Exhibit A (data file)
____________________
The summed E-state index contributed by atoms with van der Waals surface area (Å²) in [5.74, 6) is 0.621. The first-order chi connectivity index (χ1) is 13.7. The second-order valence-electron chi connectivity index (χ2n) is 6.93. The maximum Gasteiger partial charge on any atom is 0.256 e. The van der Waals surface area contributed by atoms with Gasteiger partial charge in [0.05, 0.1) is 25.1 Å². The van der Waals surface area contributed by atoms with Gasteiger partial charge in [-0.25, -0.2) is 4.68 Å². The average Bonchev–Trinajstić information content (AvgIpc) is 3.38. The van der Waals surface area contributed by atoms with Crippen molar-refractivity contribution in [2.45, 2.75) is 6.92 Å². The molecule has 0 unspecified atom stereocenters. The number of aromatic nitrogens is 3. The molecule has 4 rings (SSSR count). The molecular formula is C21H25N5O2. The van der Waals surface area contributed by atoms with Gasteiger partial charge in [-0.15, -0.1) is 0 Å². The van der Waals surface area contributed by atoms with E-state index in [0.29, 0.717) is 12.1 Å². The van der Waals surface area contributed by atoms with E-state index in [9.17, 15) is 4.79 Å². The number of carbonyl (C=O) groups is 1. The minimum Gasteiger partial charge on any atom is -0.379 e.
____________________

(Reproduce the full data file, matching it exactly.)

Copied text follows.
The summed E-state index contributed by atoms with van der Waals surface area (Å²) in [5.74, 6) is 0.621. The first-order chi connectivity index (χ1) is 13.7. The second-order valence-electron chi connectivity index (χ2n) is 6.93. The maximum Gasteiger partial charge on any atom is 0.256 e. The van der Waals surface area contributed by atoms with Gasteiger partial charge in [0.05, 0.1) is 25.1 Å². The van der Waals surface area contributed by atoms with Gasteiger partial charge in [-0.25, -0.2) is 4.68 Å². The average Bonchev–Trinajstić information content (AvgIpc) is 3.38. The van der Waals surface area contributed by atoms with Crippen molar-refractivity contribution in [2.45, 2.75) is 6.92 Å². The molecule has 0 unspecified atom stereocenters. The number of aromatic nitrogens is 3. The molecule has 4 rings (SSSR count). The molecular formula is C21H25N5O2. The van der Waals surface area contributed by atoms with Gasteiger partial charge in [-0.15, -0.1) is 0 Å². The van der Waals surface area contributed by atoms with E-state index in [0.29, 0.717) is 12.1 Å². The van der Waals surface area contributed by atoms with E-state index in [9.17, 15) is 4.79 Å². The number of carbonyl (C=O) groups is 1. The minimum Gasteiger partial charge on any atom is -0.379 e.